Despite growth warning, most of Wall Street is still bullish on Facebook

Mark Zuckerberg
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Facebook CFO David Wehner spooked Wall Street on Wednesday's post-earnings conference call by reiterating a warning that ad revenue growth would slow in 2017, and that next year will be a year of heavy investment for the company.

The stock closed down almost 6 percent, just under $120 per share on Thursday.

Plenty of analysts were unfazed by the drop, however.

"We would take advantage of any dislocation in shares, acknowledging Facebook may trade sideways until the company provides additional details around its 2017 expense guidance, which is most likely during fourth quarter 2016 earnings," wrote JMP Securities analyst Ron Josey.

The company has a number of giant opportunities ahead, and investing in things like video, messaging and virtual reality is the correct path, wrote Mizuho Securities analyst Neil Doshi in a note to investors on Wednesday.

Facebook now has 1.79 billion monthly active users and 4 million advertisers, according to the latest earnings report. The company beat analyst expectations on both revenue and earnings per share.

The problem is that Facebook's news feed is nearly saturated with ads, so the social network will be unable to continue to increase the number of ad impressions people see at the same rate as it has over the past several years, Wehner has said.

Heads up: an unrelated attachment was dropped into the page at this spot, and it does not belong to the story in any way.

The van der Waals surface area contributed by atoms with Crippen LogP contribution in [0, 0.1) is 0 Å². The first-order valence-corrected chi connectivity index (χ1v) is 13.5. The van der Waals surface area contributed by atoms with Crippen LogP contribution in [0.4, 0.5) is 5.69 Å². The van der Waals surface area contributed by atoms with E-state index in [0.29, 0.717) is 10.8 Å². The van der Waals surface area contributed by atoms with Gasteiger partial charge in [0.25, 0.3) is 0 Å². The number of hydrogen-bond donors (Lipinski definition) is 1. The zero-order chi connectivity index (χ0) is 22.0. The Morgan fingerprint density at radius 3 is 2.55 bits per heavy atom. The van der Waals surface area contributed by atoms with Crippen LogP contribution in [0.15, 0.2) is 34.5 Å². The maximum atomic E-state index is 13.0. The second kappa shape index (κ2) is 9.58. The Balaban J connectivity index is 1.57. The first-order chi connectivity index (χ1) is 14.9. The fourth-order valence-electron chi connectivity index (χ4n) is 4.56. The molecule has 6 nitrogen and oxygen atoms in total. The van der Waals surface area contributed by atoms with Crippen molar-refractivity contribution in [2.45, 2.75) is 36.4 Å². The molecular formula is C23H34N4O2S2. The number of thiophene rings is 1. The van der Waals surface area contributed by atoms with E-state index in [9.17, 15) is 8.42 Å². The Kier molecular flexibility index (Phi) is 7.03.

To keep its ad revenue growing — albeit at a slower rate — Facebook intends to increase its user base, keep people in its apps and focus on premium ads, executives said on the post-earnings conference call.

Going forward, there will be a heavy focus on video to draw in TV advertisers, so it can charge marketers more money for placement in the Facebook News Feed and on Instagram. The social network is also working on monetizing its family of apps including Messenger and WhatsApp.

Analysts who take a long-term view of Facebook's business have praised the plans, saying the company is doing what it needs to do to keep users engaged and give advertisers the incentive to spend more money on its flagship Facebook app and on Instagram.

"Management plans reduced ad load growth rates ahead in order to preserve the user experience, but we expect user growth and advertiser demand around new ad products to offset the impact to revenues, while margins will likely continue to expand," wrote Wedbush analyst Michael Pachter in a note to investors on Thursday.

CEO Mark Zuckerberg said the company will make big investments next year, which analysts said was another factor putting pressure on the stock. These investments are crucial for the company to execute on its 10-year plan, said analysts.

"We already took into account the expected change in ad load growth in our projections, and based on our view that Facebook's multiple opportunities across its 10-year strategic plan likely require significant investment, we believe increasing investments is the right thing to do," JPM's Josey said.

Mizuho's Doshi noted that Facebook has historically provided broad operating expenditure guidance and consistently outperformed its own guidance.

"Facebook can afford to give up some margin in order to take share from other social and online advertising platforms," wrote Doshi.

Facebook shares closed down 10.15 percent from its 52-week high of 133.50 from October 25, and hit "correction" levels.

A woman checks the Facebook site on her smartphone.
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